Serbia’s transition away from the Milosevic-led criminal state of the 1990’s is symbolically entering a new stage.  2015 begins with Serbia chairing the OSCE.  Later in the year, the country hopes to open the first chapters of its European Union accession talks.  While there are debates about the direction the Aleksandar Vucic-led government is taking on many important issues, the prime minister has made unequivocally bold and sweeping reforms on certain issues.  

Facing a bloated public sector, record deficits, and 17 percent unemployment, Vucic has pledged major cuts to public pensions and wages, to privatize more than 500 state-owned companies, and to strip certain labor protections.  In response to police services that had been judged as corrupt by both the Serbian public and politic,  Vucic fired nearly every police chief.  To ensure that September’s Pride Parade in Belgrade did not experience the violence that marred it in 2010, he deployed thousands of police, armored vehicles, and helicopters to protect several hundred marchers.  

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All of this occurred within Vucic’s first seven months in office. 

In contrast to these bold and decisive actions, Prime Minister Vucic and his government have taken no discernable action on one issue that should be of special concern to U.S. policymakers – the unresolved murders of three American citizens at the end of the Kosovo war in 1999. 

Ylli, Agron, and Mehmet Bytyqi were born in the United States to Kosovar-Albanian parents.  They joined five hundred other Americans to form the Atlantic Brigade of the Kosovo Liberation Army to fight Slobodan Milosevic’ genocidal attempts to create an ethnically pure Serbian state.  After the war, while escorting Roma neighbors away from post-war revenge attacks in Kosovo, the Bytyqis were arrested by Serbian authorities for crossing an unmarked border.  After a judge ordered their release, the Bytyqis were immediately kidnapped by Serbian special forces and driven away in an unmarked car.  Three years later, their bodies were found in a mass grave with evidence that they had been executed at point-blank range. 

Both the Serbian and United States governments agree that the Bytyqis were murdered.  It is also not disputed that Goran “Guri” Radosaljevic had supervisory responsibility within the facility where the Bytyqis were murdered.  Yet there have been no serious attempts to hold Radosaljevic or any other senior official within the chain of command accountable for these horrific crimes.  Serbian prosecutors have complained that Radosaljevic has actively instructed and intimidated witnesses in the Bytyqi case.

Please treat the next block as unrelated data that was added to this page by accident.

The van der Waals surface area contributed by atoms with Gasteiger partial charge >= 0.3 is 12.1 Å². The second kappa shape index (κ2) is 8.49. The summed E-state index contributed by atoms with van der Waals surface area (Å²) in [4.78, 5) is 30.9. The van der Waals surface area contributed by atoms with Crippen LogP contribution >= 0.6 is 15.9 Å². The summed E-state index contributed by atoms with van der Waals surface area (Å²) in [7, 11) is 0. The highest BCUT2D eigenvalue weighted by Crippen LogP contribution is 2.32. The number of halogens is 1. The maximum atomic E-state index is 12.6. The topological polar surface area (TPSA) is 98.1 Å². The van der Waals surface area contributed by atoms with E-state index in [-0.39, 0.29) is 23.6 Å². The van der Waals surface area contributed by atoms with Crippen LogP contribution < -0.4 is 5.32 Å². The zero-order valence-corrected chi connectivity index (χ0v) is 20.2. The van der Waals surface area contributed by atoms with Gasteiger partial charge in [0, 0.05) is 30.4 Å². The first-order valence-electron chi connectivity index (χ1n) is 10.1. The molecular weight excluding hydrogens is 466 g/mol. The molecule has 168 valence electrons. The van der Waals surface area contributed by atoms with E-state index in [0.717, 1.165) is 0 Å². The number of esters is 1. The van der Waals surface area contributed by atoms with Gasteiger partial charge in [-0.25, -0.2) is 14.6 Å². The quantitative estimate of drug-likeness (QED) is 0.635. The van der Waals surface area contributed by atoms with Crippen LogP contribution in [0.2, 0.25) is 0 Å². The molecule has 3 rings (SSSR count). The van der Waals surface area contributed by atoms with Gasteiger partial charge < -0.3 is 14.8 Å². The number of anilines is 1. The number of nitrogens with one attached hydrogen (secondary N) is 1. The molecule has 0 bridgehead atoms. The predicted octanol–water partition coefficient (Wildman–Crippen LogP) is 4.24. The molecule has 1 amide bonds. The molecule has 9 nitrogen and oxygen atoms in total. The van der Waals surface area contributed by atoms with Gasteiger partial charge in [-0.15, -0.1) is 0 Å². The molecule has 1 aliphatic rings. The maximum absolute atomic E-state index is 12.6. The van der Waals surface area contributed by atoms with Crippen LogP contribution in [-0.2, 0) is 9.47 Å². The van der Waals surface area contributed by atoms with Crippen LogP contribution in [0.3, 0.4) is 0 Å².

Through the years, scores of U.S. ambassadors, diplomats, members of Congress, and senators from both parties have called for justice in the Bytyqi case.  The surviving Long Island-based family has itself made extraordinary efforts, making more than fifty trips to Belgrade to ensure that the brothers’ murders are not simply forgotten.  Action has been promised by past Serbian leaders.  

Still, fifteen years later, Goran Radosaljevic remains free.  More than that, he is a prominent member of Prime Minister’s Vucic’s Progressive Party, sitting on its Executive Board.  He was even seen celebrating at the Progressive’s election-night party last March. 

Roughly two months later,  Vucic pledged action would be taken during the summer.  Nothing happened.  Judging from his very active first year in office, Vucic clearly has the ability to do something.  Not even initial measures like suspending Radosaljevic from the Progressive Party have been taken.  In fact, Radosaljevic and Vucic were again seen celebrating the Progressive Party’s sixth anniversary on Serbian national television just this past October. 

The problems in the Bytyqi case might seem only “unfortunate” if it were an isolated case.  It is not.  The Humanitarian Law CenterHuman Rights Watch, Amnesty International, and the European Commission have all concluded that Serbian commanders like Radosaljevic endemically escape with impunity.  In the fifteen years since the end of the Balkan wars, Serbian authorities have not prosecuted a single high-level war-crimes suspect.  This demonstrates more than just a lack of capacity or resources.  It shows a lack of political will. 

2015 will be milestone year for Serbia.  U.S. policymakers must ensure that Serbia’s transition to the international community does not allow it to simply skip over a still unresolved and difficult past.  Progress in the Bytyqi case should be understood as a condition for further development of our relationship with Serbia.

Madhiraju is a pro bono advisor to BytyqiBrothers.org and can be found on twitter @BytyqiBrothers.  He is also a Law Fellow with the Public International Law & Policy Group (PILPG).  The views expressed above are those of the author alone and do not reflect the views of PILPG.